Daily Express. (2021, March 17). ‘Pemerkasa’ stimulus package worth RM20b launched. Daily Express. https://www.dailyexpress.com.my/news/168069/pemerkasa-stimulus-package-worth-rm20b-launched/
David, A. (2020, August 12). Foodpanda says riders’ benefits include insurance and Socso. New Straits Times. https://www.nst.com.my/news/nation/2020/08/616011/foodpanda-says-riders-benefits-include-insurance-and-socso
Department of Statistics Malaysia. (2020). Gig Workers in Malaysia: A Review of Definitions and Estimation (Issue 8). DOSM MBLS. https://dosm.gov.my/v1/uploads/files/6_Newsletter/Newsletter%202020/DOSM_MBLS_1-2020_Series-8.pdf
Kaur, M. (2021, January 30). Delivery companies bear responsibility for reckless riders, says expert. Free Malaysia Today. https://www.freemalaysiatoday.com/category/nation/2021/01/30/delivery-companies-bear-responsibility-for-reckless-riders-says-expert/
Malay Mail. (2020, July 29). Govt to introduce new legislation to regulate gig workers, Dewan Rakyat told. Malay Mail. https://www.malaymail.com/news/malaysia/2020/07/29/govt-to-introduce-new-legislation-to-regulate-gig-workers-dewan-rakyat-told/1889319
Malaysian Institute of Road Safety Research. (2021). Penunggang P-Hailing di Malaysia. https://twitter.com/mirosroadsafety/status/1383727326811226121?s=20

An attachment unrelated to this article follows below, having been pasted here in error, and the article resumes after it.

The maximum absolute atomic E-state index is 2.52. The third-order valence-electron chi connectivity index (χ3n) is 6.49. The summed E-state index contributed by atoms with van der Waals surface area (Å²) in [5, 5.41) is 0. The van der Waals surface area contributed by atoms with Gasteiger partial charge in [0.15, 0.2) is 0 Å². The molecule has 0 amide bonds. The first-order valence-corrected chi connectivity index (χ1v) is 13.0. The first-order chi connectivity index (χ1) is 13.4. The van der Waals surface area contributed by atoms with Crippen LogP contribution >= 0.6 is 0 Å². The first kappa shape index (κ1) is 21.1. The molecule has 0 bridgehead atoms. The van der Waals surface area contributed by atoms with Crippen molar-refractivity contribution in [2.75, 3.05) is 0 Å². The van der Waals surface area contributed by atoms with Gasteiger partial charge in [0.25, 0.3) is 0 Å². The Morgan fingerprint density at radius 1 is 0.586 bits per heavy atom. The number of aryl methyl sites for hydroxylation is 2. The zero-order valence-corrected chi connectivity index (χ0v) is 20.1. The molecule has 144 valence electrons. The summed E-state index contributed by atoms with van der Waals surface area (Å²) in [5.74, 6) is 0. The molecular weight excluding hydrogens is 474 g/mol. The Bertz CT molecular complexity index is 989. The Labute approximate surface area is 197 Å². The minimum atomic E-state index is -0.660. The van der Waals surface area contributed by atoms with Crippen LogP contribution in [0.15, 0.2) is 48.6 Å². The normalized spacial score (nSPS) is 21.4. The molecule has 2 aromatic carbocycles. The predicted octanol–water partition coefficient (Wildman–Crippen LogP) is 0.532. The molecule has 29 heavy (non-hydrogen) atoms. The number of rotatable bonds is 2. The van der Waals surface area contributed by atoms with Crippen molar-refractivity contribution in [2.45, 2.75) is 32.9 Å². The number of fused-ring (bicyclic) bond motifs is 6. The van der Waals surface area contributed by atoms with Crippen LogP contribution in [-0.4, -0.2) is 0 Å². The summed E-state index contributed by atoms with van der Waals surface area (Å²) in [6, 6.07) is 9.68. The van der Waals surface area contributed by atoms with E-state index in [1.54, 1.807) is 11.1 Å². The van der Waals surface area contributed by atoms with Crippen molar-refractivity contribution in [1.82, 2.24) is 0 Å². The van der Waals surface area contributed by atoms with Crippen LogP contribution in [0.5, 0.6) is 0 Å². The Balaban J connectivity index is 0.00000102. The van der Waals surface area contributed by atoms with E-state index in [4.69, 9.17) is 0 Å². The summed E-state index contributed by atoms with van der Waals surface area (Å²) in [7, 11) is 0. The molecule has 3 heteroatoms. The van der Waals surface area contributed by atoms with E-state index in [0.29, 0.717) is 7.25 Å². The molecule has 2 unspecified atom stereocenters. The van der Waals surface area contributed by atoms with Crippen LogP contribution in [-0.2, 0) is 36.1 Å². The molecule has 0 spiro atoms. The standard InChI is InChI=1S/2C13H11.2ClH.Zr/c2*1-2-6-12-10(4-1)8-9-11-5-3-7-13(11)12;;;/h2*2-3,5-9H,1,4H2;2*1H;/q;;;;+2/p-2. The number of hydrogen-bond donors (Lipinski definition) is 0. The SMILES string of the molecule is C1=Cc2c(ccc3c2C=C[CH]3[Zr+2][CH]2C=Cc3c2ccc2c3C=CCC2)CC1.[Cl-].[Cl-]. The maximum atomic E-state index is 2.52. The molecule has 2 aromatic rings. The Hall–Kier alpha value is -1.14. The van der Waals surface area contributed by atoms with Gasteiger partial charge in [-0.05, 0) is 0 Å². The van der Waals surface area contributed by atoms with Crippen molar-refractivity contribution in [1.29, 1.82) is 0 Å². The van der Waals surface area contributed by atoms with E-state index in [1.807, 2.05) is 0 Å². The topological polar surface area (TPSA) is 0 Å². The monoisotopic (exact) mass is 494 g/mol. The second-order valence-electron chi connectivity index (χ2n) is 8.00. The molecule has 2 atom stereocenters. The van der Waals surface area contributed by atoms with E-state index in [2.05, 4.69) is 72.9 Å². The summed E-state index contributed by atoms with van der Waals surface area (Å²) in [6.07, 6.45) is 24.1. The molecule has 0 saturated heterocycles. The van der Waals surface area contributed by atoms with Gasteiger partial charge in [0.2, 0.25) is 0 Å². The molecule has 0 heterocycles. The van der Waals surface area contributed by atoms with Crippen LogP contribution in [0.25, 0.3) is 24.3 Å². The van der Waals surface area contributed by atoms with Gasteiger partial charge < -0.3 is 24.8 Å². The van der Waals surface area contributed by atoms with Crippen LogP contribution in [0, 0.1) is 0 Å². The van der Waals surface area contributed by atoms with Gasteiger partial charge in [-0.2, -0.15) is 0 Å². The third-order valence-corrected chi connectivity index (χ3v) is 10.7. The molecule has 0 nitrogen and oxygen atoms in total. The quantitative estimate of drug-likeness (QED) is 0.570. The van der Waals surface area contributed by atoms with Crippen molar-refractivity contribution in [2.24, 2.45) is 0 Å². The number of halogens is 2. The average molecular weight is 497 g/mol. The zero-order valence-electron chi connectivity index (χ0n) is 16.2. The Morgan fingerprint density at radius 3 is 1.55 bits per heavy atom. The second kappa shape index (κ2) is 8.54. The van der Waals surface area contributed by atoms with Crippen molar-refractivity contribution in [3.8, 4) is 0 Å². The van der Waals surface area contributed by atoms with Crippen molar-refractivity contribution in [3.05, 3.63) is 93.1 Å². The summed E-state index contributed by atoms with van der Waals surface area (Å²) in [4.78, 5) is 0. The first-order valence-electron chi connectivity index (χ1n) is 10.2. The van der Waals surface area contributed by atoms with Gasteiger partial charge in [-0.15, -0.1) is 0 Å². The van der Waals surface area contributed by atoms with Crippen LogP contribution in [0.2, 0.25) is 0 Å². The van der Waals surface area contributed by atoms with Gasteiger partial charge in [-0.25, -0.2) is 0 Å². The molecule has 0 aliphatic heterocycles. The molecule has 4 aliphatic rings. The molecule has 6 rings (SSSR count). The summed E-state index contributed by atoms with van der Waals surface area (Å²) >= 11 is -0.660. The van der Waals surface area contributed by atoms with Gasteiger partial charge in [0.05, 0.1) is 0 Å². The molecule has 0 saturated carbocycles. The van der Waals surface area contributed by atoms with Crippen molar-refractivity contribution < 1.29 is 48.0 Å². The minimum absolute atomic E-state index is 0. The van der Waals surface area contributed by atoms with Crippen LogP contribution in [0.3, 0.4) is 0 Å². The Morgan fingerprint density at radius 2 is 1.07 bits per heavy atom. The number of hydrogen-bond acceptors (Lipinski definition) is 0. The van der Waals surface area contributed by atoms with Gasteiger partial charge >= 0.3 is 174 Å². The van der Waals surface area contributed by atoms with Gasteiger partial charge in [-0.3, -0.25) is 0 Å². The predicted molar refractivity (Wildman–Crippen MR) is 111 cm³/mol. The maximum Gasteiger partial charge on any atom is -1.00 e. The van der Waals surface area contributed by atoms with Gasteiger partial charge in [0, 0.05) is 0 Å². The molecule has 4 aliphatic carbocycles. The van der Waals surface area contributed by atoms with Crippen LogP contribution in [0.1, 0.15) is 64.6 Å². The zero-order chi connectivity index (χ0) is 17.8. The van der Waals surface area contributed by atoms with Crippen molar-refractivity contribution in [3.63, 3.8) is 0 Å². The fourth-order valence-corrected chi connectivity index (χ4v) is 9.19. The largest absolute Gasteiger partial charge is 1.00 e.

The Malaysian Reserve. (2021, May 8). 150,597 job seekers found employment as at last month, exceeding projection – PM Muhyiddin. The Malaysian Reserve. https://themalaysianreserve.com/2021/05/08/150597-job-seekers-found-employment-as-at-last-month-exceeding-projection-pm-muhyiddin/
PwC Legal. (2021, January 27). Gig economy report: Employment status. Eurofound. https://www.eurofound.europa.eu/data/platform-economy/records/gig-economy-report-employment-status
Ram, S. (2021, July 18). Grab And Foodpanda Riders Are Now Covered By SOCSO. SAYS. https://says.com/my/news/grab-and-foodpanda-riders-are-now-covered-by-socso
Social Security Organization. (2021, July 16). Lebih 145,000 Rakan Penghantar Grab Malaysia dan Foodpanda Kini Dilindungi PERKESO. SOCSO Media Statement. https://www.perkeso.gov.my/images/kenyataan_media/2021/160721_-_LEBIH_145000_RAKAN_PENGHANTAR_GRAB_MALAYSIA_DAN_FOODPANDA_KINI_DILINDUNGI_PERKESO_1.pdf
The Star. (2021, July 2). Miros: 70% of p-hailing riders disobey traffic rules while on delivery runs. The Star. https://www.thestar.com.my/news/nation/2021/07/02/miros-70-of-p-hailing-riders-disobey-traffic-rules-while-on-delivery-runs